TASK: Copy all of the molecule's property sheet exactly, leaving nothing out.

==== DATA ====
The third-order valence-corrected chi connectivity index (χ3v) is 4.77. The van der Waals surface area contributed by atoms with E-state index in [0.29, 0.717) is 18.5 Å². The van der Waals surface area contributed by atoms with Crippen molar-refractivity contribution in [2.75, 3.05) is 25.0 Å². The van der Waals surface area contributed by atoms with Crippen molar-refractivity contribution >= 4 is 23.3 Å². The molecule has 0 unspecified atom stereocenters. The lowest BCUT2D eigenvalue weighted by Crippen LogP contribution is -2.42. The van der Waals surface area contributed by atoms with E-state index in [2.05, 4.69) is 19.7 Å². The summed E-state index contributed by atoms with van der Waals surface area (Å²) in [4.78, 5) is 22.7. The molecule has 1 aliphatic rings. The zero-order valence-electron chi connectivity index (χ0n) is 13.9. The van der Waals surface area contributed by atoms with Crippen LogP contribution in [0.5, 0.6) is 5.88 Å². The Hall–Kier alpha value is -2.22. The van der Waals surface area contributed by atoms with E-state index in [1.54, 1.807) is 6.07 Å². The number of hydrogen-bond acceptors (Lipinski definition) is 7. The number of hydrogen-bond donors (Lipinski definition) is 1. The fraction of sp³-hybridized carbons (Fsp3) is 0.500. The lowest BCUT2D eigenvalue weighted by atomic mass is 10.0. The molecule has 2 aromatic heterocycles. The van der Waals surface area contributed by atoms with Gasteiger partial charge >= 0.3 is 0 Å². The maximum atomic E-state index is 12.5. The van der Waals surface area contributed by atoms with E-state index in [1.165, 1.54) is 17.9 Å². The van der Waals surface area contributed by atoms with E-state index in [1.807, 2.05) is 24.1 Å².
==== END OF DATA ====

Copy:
The third-order valence-corrected chi connectivity index (χ3v) is 4.77. The van der Waals surface area contributed by atoms with E-state index in [0.29, 0.717) is 18.5 Å². The van der Waals surface area contributed by atoms with Crippen molar-refractivity contribution in [2.75, 3.05) is 25.0 Å². The van der Waals surface area contributed by atoms with Crippen molar-refractivity contribution >= 4 is 23.3 Å². The molecule has 0 unspecified atom stereocenters. The lowest BCUT2D eigenvalue weighted by Crippen LogP contribution is -2.42. The van der Waals surface area contributed by atoms with E-state index in [2.05, 4.69) is 19.7 Å². The summed E-state index contributed by atoms with van der Waals surface area (Å²) in [4.78, 5) is 22.7. The molecule has 1 aliphatic rings. The zero-order valence-electron chi connectivity index (χ0n) is 13.9. The van der Waals surface area contributed by atoms with Crippen LogP contribution in [0.5, 0.6) is 5.88 Å². The Hall–Kier alpha value is -2.22. The van der Waals surface area contributed by atoms with E-state index in [1.54, 1.807) is 6.07 Å². The number of hydrogen-bond acceptors (Lipinski definition) is 7. The number of hydrogen-bond donors (Lipinski definition) is 1. The fraction of sp³-hybridized carbons (Fsp3) is 0.500. The lowest BCUT2D eigenvalue weighted by atomic mass is 10.0. The molecule has 2 aromatic heterocycles. The van der Waals surface area contributed by atoms with Gasteiger partial charge >= 0.3 is 0 Å². The maximum atomic E-state index is 12.5. The van der Waals surface area contributed by atoms with E-state index in [1.165, 1.54) is 17.9 Å². The van der Waals surface area contributed by atoms with E-state index in [1.807, 2.05) is 24.1 Å².